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8 December 2021

The highs (and lows) of festive TV

From Around the World in 80 Days to A Very British Scandal.

By Rachel Cooke

Oh dear. As the usual suspects have already observed – “déjà viewing” was how one headline put it – this year’s BBC One Christmas Day line-up is almost exactly the same as last year’s; blow off the dust, and you’ll find Call the Midwife, Mrs Brown’s Boys and a repeat of The Vicar of Dibley. But please, don’t despair! On the plus side, its drama bods are so pleased with one of their few new commissions, an adaptation of Jules Verne’s Around the World in 80 Days starring David Tennant as Phileas Fogg (Boxing Day, 5.50pm), they’ve already green-lit a second series. (Where will he go next? Mars? Venus? Bognor?)

Personally, I’m not convinced Fogg is the way to a ratings victory. A couple of months ago I attended a debate at which he was voted the most boring character in literature. If we must do international travel, I’d rather rewatch Herbie Goes to Monte Carlo. But I am excited about A Very British Scandal, in which the screenwriter Sarah Phelps will tell the (still piping-hot) story of the Duchess of Argyll’s infamous 1963 divorce (BBC One, Boxing Day, 9pm). Claire Foy plays Margaret, Duchess of Argyll (in the reddest lipstick you’ve ever seen), and Paul Bettany the kilt-clad Duke in this tale of dead-inside aristos behaving badly – and I, for one, cannot wait.

Has the BBC really failed us? It doesn’t seem so to me. The Tourist (BBC One, New Year’s Day, 9pm) stars Jamie Dornan as a man who finds himself suffering from a bad bout of amnesia in the red-hot Australian outback (its script is by Harry and Jack Williams, creators of The Missing, so if nothing else it’ll twist and turn like a mountain road). And The Mezzotint (BBC Two, Christmas Eve, 10.30pm) is an adaptation of MR James’s classic ghost story by the ever-brilliant Mark Gatiss, starring, among others, Rory Kinnear and Robert Bathurst. The BBC will also bless us with a new outing – baa! – of Shaun the Sheep (The Flight Before Christmas; BBC One, Christmas Eve, 11.35am); Jonathan Van-Tam’s Royal Institution Christmas Lectures (expect tortuous sporting analogies; the first goes out on BBC Four, 28 December, 8pm); and Quentin Blake: The Drawing of my Life, a documentary for which the illustrator of our childhoods has created a 30ft-long canvas covered in self-portraits (BBC Two, Christmas Day, 4.10pm). What? Yes, of course there’s a Doctor Who special. It’s on New Year’s Day (BBC One).

No, it’s elsewhere that the pickings are on the slim side. Gatiss is at it again for Sky with The Amazing Mr Blunden (he writes, directs and co-stars alongside Tamsin Greig). Based on the 1972 film of the same name, itself based on Antonia Barber’s 1969 novel The Ghosts, this Turn of the Screw for children is about siblings who find themselves living in a ramshackle mansion when their mother becomes housekeeper to its owner, Mr Blunden (Christmas Eve, 7pm). Also from Sky is Last Train to Christmas, a film starring Michael Sheen as a bloke whose inter-city to Nottingham enables time travel to both past and future depending on which carriage he’s in (available to stream 18 December). ITV has done its best to hype its The Larkins special, though HE Bates’s rural syrup is not for everyone, especially after one too many sherries (a power cut causes havoc in the village; Christmas Day, 9pm).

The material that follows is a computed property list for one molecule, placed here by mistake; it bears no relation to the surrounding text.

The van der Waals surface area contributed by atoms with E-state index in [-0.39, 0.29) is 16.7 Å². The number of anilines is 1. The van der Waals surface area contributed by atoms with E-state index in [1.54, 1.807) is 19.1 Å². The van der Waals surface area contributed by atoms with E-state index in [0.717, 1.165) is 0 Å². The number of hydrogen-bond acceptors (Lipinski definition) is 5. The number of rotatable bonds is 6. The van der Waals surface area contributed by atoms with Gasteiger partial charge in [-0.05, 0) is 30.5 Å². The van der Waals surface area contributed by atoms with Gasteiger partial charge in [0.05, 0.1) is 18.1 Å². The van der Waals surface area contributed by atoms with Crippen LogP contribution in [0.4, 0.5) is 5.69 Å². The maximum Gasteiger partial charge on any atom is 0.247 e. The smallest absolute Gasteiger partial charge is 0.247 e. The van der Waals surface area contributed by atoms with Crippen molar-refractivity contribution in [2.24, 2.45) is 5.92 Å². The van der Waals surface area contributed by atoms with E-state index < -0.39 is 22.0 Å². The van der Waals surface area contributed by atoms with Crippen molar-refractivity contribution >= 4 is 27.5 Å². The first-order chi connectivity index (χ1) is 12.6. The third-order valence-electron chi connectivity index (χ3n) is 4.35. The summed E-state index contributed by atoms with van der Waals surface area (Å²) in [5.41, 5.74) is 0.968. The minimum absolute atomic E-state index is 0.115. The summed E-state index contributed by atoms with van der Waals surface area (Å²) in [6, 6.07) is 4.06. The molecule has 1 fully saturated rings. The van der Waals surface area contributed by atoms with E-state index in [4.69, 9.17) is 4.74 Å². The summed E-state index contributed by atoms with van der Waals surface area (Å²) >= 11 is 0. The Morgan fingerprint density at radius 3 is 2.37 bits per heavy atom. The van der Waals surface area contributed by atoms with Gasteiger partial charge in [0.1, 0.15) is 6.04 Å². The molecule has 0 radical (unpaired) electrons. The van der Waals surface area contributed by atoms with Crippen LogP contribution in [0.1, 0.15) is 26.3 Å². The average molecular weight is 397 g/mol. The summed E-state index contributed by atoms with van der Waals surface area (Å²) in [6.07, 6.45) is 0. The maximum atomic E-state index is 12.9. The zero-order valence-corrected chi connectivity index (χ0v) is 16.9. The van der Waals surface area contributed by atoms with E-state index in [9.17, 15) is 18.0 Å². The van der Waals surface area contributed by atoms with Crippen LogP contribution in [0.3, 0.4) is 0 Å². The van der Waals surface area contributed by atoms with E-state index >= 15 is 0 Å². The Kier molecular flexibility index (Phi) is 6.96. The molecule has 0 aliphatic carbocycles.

What about Channel 4? How is Nadine Dorries, our diligent (and highly aesthetic!) new Culture Secretary, likely to feel about the prospect of the cast of Russell T Davies’s drama, It’s A Sin, lining up to take part in a special edition of The Great British Bake Off? (Christmas Day, 8pm). Let us hope none of the cakes is too… risqué. If television began to eat itself some time ago, I think it may now have arrived at pudding. How much further, for instance, can the competition format be pushed? You might want to have a good think about this over the holiday (or not). In The Greatest Snowman (Channel 4, Christmas Eve, 8pm) celebrities will travel to “an Alpine resort” where, supported by “seasoned sculptors and engineers”, they’ll “risk chilblains” as they attempt to produce “the most extraordinary snow creations ever seen on TV”. (What? There have been “snow creations” on TV before?) Sue Perkins presents/waggles her mittens/prays it will all be over soon.

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[see also: The best TV of 2021]

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This article appears in the 09 Dec 2021 issue of the New Statesman, Christmas Special